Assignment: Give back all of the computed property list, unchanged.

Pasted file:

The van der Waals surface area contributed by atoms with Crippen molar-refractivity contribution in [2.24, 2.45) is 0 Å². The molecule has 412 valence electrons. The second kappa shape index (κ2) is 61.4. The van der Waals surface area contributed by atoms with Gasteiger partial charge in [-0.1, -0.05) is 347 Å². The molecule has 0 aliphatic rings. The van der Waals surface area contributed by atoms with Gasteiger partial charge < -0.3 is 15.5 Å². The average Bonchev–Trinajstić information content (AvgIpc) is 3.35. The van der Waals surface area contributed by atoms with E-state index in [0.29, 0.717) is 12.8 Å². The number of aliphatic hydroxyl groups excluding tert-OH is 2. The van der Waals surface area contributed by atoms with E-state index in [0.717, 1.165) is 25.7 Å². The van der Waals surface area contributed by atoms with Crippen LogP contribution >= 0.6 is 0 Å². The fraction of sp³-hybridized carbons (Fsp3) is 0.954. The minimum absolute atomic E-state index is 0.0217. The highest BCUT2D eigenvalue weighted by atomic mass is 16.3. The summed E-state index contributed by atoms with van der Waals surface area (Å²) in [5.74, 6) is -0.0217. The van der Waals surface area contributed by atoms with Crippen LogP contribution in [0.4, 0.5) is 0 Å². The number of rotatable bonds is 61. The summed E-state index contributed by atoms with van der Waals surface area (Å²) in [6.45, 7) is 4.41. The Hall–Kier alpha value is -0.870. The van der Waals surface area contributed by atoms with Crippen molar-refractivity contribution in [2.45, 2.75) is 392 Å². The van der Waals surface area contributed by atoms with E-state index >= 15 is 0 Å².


The van der Waals surface area contributed by atoms with Crippen molar-refractivity contribution in [2.24, 2.45) is 0 Å². The molecule has 412 valence electrons. The second kappa shape index (κ2) is 61.4. The van der Waals surface area contributed by atoms with Gasteiger partial charge in [-0.1, -0.05) is 347 Å². The molecule has 0 aliphatic rings. The van der Waals surface area contributed by atoms with Gasteiger partial charge < -0.3 is 15.5 Å². The average Bonchev–Trinajstić information content (AvgIpc) is 3.35. The van der Waals surface area contributed by atoms with E-state index in [0.29, 0.717) is 12.8 Å². The number of aliphatic hydroxyl groups excluding tert-OH is 2. The van der Waals surface area contributed by atoms with E-state index in [0.717, 1.165) is 25.7 Å². The van der Waals surface area contributed by atoms with Crippen LogP contribution >= 0.6 is 0 Å². The fraction of sp³-hybridized carbons (Fsp3) is 0.954. The minimum absolute atomic E-state index is 0.0217. The highest BCUT2D eigenvalue weighted by atomic mass is 16.3. The summed E-state index contributed by atoms with van der Waals surface area (Å²) in [5.74, 6) is -0.0217. The van der Waals surface area contributed by atoms with Crippen LogP contribution in [0.4, 0.5) is 0 Å². The number of rotatable bonds is 61. The summed E-state index contributed by atoms with van der Waals surface area (Å²) in [6.45, 7) is 4.41. The Hall–Kier alpha value is -0.870. The van der Waals surface area contributed by atoms with Crippen molar-refractivity contribution in [2.45, 2.75) is 392 Å². The van der Waals surface area contributed by atoms with E-state index >= 15 is 0 Å².